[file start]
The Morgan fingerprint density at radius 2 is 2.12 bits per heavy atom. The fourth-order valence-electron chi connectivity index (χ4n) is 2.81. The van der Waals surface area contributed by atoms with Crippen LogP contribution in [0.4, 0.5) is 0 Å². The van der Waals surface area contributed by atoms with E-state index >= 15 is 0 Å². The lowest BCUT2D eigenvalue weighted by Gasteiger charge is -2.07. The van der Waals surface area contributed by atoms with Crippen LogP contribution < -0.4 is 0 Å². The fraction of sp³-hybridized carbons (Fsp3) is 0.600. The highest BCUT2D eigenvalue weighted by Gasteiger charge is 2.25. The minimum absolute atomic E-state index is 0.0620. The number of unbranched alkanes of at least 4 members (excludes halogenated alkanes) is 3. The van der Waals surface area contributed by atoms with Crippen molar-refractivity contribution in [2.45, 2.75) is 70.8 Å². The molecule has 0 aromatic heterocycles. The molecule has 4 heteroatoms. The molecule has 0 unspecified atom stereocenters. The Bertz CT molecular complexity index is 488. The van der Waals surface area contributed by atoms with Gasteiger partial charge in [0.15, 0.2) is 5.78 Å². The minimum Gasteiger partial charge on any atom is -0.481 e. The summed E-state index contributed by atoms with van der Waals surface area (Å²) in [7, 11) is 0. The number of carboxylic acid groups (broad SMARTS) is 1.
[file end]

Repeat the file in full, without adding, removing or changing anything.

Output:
The Morgan fingerprint density at radius 2 is 2.12 bits per heavy atom. The fourth-order valence-electron chi connectivity index (χ4n) is 2.81. The van der Waals surface area contributed by atoms with Crippen LogP contribution in [0.4, 0.5) is 0 Å². The van der Waals surface area contributed by atoms with E-state index >= 15 is 0 Å². The lowest BCUT2D eigenvalue weighted by Gasteiger charge is -2.07. The van der Waals surface area contributed by atoms with Crippen LogP contribution < -0.4 is 0 Å². The fraction of sp³-hybridized carbons (Fsp3) is 0.600. The highest BCUT2D eigenvalue weighted by Gasteiger charge is 2.25. The minimum absolute atomic E-state index is 0.0620. The number of unbranched alkanes of at least 4 members (excludes halogenated alkanes) is 3. The van der Waals surface area contributed by atoms with Crippen molar-refractivity contribution in [2.45, 2.75) is 70.8 Å². The molecule has 0 aromatic heterocycles. The molecule has 4 heteroatoms. The molecule has 0 unspecified atom stereocenters. The Bertz CT molecular complexity index is 488. The van der Waals surface area contributed by atoms with Gasteiger partial charge in [0.15, 0.2) is 5.78 Å². The minimum Gasteiger partial charge on any atom is -0.481 e. The summed E-state index contributed by atoms with van der Waals surface area (Å²) in [7, 11) is 0. The number of carboxylic acid groups (broad SMARTS) is 1.